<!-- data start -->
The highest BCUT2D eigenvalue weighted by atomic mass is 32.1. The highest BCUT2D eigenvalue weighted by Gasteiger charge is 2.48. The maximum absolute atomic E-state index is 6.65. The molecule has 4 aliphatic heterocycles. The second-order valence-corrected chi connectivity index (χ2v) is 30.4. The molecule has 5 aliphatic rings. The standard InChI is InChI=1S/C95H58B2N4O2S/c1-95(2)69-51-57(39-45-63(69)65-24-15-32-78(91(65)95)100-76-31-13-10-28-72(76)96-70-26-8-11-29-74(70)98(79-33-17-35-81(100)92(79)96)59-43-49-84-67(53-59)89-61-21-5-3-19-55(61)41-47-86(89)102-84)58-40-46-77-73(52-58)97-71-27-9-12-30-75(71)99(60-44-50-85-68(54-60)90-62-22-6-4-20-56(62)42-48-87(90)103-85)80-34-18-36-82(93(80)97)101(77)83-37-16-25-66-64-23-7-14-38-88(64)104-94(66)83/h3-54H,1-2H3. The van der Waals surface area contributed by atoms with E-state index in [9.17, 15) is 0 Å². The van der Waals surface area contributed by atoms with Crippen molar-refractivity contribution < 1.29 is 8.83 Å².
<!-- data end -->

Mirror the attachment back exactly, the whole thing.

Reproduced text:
The highest BCUT2D eigenvalue weighted by atomic mass is 32.1. The highest BCUT2D eigenvalue weighted by Gasteiger charge is 2.48. The maximum absolute atomic E-state index is 6.65. The molecule has 4 aliphatic heterocycles. The second-order valence-corrected chi connectivity index (χ2v) is 30.4. The molecule has 5 aliphatic rings. The standard InChI is InChI=1S/C95H58B2N4O2S/c1-95(2)69-51-57(39-45-63(69)65-24-15-32-78(91(65)95)100-76-31-13-10-28-72(76)96-70-26-8-11-29-74(70)98(79-33-17-35-81(100)92(79)96)59-43-49-84-67(53-59)89-61-21-5-3-19-55(61)41-47-86(89)102-84)58-40-46-77-73(52-58)97-71-27-9-12-30-75(71)99(60-44-50-85-68(54-60)90-62-22-6-4-20-56(62)42-48-87(90)103-85)80-34-18-36-82(93(80)97)101(77)83-37-16-25-66-64-23-7-14-38-88(64)104-94(66)83/h3-54H,1-2H3. The van der Waals surface area contributed by atoms with E-state index in [9.17, 15) is 0 Å². The van der Waals surface area contributed by atoms with Crippen molar-refractivity contribution < 1.29 is 8.83 Å².